The complexity of Dutch Muslim women’s experiences, both positive and negative, often makes them question their values and habits. The notion of composite habitus (Waltorp, 2015, 2020) is useful to understand these dynamics where women both are conditioned by physical and cultural marks and also consciously perform a certain type of identity traits to adapt to different circumstances. In particular, for some of the interviewees, there is a difference between their culture and ethnicity, and their religion: Islam is considered as a universal force that brings people together, a faith that people consciously choose to practice. This is evident in the words of Bella, who says: “Your ethnicity, whether you are Dutch, Moroccan, Japanese, it does not matter. So, being a part of a societal group that is so big: Islam, the Muslims, it gives you a sense of fulfilment” (Bella, 25 years old, Hoofddorp). While these women cannot choose their cultural background and appearance, they can decide whether they want to practice Islam, and under which terms. In the case of Bella, Islam is a positive force she chooses to practice to gain a sense of fulfilment. Therefore, many of the interviewees said that they make efforts to self-educate themselves about Islam by reading and analyzing the Quran and through critical conversations with fellow Muslims. The Internet plays the important role of allowing the interviewees to follow websites, Facebook pages, and Instagram accounts dedicated to Islam and to exchange ideas with like-minded people. In the next sections, we will explore the role of Instagram in the lives of these Muslim women.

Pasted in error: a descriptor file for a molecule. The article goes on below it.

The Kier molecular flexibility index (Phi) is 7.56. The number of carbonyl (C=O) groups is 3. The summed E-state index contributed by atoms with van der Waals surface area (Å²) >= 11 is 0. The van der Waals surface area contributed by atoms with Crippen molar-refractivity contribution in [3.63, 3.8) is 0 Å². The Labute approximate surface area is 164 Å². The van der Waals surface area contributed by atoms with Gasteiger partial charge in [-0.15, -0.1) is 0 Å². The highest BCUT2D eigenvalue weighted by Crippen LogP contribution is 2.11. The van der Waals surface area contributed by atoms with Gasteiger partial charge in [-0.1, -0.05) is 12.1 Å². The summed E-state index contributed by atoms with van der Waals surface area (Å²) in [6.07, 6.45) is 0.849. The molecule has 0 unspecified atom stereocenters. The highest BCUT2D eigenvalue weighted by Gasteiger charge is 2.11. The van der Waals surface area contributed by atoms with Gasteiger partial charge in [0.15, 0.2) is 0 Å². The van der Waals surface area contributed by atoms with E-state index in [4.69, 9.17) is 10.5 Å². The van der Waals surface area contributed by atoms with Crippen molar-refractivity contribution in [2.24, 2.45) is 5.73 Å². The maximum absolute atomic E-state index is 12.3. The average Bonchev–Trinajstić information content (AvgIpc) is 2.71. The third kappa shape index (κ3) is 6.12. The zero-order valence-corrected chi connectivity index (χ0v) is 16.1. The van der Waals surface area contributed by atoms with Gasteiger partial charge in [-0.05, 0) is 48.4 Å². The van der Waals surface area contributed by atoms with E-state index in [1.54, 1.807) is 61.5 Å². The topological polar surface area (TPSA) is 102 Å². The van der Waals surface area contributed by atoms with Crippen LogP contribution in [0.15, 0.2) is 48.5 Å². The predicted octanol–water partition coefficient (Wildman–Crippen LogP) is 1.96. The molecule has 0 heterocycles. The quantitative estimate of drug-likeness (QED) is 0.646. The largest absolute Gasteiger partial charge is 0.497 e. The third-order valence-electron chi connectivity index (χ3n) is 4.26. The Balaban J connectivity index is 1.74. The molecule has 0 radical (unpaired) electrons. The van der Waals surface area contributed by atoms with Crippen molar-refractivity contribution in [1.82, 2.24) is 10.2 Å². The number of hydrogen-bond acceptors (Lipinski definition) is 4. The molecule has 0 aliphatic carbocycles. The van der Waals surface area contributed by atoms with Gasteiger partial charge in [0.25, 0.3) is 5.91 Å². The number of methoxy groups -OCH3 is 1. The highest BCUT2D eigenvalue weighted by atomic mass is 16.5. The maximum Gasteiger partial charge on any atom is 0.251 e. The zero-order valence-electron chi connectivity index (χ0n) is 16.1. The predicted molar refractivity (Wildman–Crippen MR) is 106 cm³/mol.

Instagram as a Connecter: Opportunities of Instagram for Muslim Women